Thumbs Up!


This week we Washingtonians got happy news from our Department of Fish and Wildlife and NOAA.

First, our Southern resident orcas– orca pods J, K, and L that live in the Salish Sea and Puget Sound– will continue to have Endangered Species Act protection. Many people don’t realize that we have two types of orcas here, the Southern residents, who have their own diet and language, and transient orcas.

These orcas suffer from pollution, stress, and lack of their traditional food source, salmon. Members of their family are up to 90 years old but it seems like many newborns die or disappear. The Southern resident population was decimated in the late ’60s and early ’70s when they were rounded up to be sold into captivity. Some were killed in the process and many died or killed themselves later.

Lolita, whose native name is Tokitae, is almost half a century old and has been held in a tiny tank at the Miami Seaquarium since 1970. She is the only orca left of the 45 who were captured during that time period and sold to marine parks. There is an organized movement to bring her home to a sea pen in the San Juan Islands but the Seaquarium won’t let her leave. See

Given what we’ve done to the Southern resident population in the name of profit and entertainment, the least we can do is give them some protection under the Endangered Species Act. There is so much more that could be done, including increased controls on the pollution they live and breathe in, but this is a start.

For more about orcas in captivity, see a great article on National Geographic’s site about the new film Blackfish: The official film website is

Secondly, the Department of Fish and Wildlife banned the harvest of the Giant Pacific Octopus at seven popular dive spots. It sounds like very few are harvested a year but there’s really no reason for it. While they are considered a delicacy, no one’s going to starve by restricting the taking of these amazing creatures who some say are as smart as cats and dogs.

Last year an insensitive Seattle diver brought a female octopus out of the water and beat it to death with others watching. He had a permit but some onlookers were horrified by what they saw. While I don’t know if this is still the case, in the past octopi were supposed to be bagged and brought out of the water, then killed. So he didn’t break any laws that I know of, but it was certainly painful and horrifying to the creature and not a smart move.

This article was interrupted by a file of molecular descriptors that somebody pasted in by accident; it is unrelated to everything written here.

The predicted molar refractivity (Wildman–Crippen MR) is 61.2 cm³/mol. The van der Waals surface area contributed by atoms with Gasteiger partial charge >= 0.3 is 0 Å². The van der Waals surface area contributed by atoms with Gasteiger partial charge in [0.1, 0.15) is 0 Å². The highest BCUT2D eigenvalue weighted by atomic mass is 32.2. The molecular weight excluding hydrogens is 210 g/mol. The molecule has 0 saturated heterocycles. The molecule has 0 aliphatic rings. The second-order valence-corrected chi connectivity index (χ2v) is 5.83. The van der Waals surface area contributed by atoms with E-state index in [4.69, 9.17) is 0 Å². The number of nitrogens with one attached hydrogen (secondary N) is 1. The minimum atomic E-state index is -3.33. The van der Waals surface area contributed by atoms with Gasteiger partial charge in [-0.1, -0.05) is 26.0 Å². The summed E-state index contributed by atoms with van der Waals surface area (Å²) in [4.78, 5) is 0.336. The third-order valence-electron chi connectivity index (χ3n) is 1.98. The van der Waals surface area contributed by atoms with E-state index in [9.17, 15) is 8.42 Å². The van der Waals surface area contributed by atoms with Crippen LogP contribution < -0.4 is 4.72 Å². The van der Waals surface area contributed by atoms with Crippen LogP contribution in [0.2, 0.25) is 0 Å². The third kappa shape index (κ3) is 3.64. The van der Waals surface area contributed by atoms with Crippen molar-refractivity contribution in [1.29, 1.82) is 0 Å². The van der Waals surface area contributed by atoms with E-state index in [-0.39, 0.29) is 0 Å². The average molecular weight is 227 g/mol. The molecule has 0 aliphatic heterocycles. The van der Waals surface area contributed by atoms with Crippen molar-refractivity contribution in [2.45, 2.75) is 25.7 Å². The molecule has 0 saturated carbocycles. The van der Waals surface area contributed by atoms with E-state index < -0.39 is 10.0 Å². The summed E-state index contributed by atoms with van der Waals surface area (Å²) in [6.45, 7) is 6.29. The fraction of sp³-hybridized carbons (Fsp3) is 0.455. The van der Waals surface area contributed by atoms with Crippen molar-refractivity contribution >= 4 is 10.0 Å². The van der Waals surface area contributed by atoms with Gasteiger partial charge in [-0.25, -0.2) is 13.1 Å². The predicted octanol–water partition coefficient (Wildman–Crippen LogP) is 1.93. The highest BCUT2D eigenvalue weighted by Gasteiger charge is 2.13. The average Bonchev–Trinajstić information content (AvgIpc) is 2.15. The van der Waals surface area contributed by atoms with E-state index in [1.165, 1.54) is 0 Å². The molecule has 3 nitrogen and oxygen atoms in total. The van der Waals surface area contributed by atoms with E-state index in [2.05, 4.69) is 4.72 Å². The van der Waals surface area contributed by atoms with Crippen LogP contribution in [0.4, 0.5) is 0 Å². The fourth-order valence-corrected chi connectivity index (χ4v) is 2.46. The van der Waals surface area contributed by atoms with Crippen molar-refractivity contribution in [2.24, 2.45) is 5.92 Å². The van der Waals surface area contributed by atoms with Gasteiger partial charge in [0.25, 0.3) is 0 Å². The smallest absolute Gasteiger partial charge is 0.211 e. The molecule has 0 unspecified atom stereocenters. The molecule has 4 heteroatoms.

When I was about six years old I had the extreme displeasure of seeing a live octopus dumped on the front porch. The poor guy was writhing and radiating fear like a laser light show. It traumatized me and that was no way for an octopus to become dinner. Imagine what such an intelligent creature must have been feeling after being yanked out of its home, driven miles in a motor vehicle, and dropped so unceremoniously in an alien world where people were screaming and running from it.

The way people sometimes treat animals shows a disturbing lack of empathy, and I’m glad that our state is stepping up its game to protect octopi. I’m not against all fishing and I do enjoy seafood, there’s just no good reason to harass and bludgeon intelligent cephalopods for sport. Instead I hope that, like most divers in our area, people will respect them and take the time to get to know just what extraordinary neighbors they are. It’s easy to forget that there’s a whole world just under the noisy, motorized surface of our inland waterways.


Men go abroad to wonder at the heights of mountains, at the huge waves of the sea, at the long courses of the rivers, at the vast compass of the ocean, at the circular motions of the stars, and they pass by themselves without wondering. -Augustine


©2013 H. Hiatt/ All articles/posts on this blog are copyrighted original material that may not be reproduced in part or whole in any electronic or printed medium without prior permission from H. Hiatt/

Seriously, what do you think?

Fill in your details below or click an icon to log in: Logo

You are commenting using your account. Log Out /  Change )

Facebook photo

You are commenting using your Facebook account. Log Out /  Change )

Connecting to %s